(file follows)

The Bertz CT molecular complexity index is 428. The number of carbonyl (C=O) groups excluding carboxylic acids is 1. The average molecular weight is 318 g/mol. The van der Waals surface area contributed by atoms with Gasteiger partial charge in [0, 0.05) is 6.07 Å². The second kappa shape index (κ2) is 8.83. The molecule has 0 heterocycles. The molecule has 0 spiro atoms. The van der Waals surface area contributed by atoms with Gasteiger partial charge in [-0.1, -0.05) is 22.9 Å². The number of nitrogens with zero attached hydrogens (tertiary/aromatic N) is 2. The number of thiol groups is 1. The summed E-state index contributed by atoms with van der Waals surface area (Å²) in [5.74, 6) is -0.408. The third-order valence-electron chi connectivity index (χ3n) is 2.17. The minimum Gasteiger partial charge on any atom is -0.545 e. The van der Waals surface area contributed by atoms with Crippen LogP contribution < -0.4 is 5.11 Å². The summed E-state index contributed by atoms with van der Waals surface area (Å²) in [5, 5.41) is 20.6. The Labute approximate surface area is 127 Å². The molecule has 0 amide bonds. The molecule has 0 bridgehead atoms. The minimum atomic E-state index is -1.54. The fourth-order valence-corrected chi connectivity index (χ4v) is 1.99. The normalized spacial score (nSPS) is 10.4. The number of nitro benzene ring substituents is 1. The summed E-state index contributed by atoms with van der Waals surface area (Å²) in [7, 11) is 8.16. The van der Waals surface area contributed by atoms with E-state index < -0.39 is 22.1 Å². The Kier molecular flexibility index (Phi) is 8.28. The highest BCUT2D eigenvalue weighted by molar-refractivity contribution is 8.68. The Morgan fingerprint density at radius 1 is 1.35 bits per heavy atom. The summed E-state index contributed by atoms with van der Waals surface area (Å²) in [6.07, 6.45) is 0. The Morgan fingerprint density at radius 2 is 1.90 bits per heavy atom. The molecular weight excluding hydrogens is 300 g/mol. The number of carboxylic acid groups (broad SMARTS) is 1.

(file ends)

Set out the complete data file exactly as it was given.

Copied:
The Bertz CT molecular complexity index is 428. The number of carbonyl (C=O) groups excluding carboxylic acids is 1. The average molecular weight is 318 g/mol. The van der Waals surface area contributed by atoms with Gasteiger partial charge in [0, 0.05) is 6.07 Å². The second kappa shape index (κ2) is 8.83. The molecule has 0 heterocycles. The molecule has 0 spiro atoms. The van der Waals surface area contributed by atoms with Gasteiger partial charge in [-0.1, -0.05) is 22.9 Å². The number of nitrogens with zero attached hydrogens (tertiary/aromatic N) is 2. The number of thiol groups is 1. The summed E-state index contributed by atoms with van der Waals surface area (Å²) in [5.74, 6) is -0.408. The third-order valence-electron chi connectivity index (χ3n) is 2.17. The minimum Gasteiger partial charge on any atom is -0.545 e. The van der Waals surface area contributed by atoms with Crippen LogP contribution < -0.4 is 5.11 Å². The summed E-state index contributed by atoms with van der Waals surface area (Å²) in [5, 5.41) is 20.6. The Labute approximate surface area is 127 Å². The molecule has 0 amide bonds. The molecule has 0 bridgehead atoms. The minimum atomic E-state index is -1.54. The fourth-order valence-corrected chi connectivity index (χ4v) is 1.99. The normalized spacial score (nSPS) is 10.4. The number of nitro benzene ring substituents is 1. The summed E-state index contributed by atoms with van der Waals surface area (Å²) in [7, 11) is 8.16. The van der Waals surface area contributed by atoms with E-state index < -0.39 is 22.1 Å². The Kier molecular flexibility index (Phi) is 8.28. The highest BCUT2D eigenvalue weighted by molar-refractivity contribution is 8.68. The Morgan fingerprint density at radius 1 is 1.35 bits per heavy atom. The summed E-state index contributed by atoms with van der Waals surface area (Å²) in [6.07, 6.45) is 0. The Morgan fingerprint density at radius 2 is 1.90 bits per heavy atom. The molecular weight excluding hydrogens is 300 g/mol. The number of carboxylic acid groups (broad SMARTS) is 1.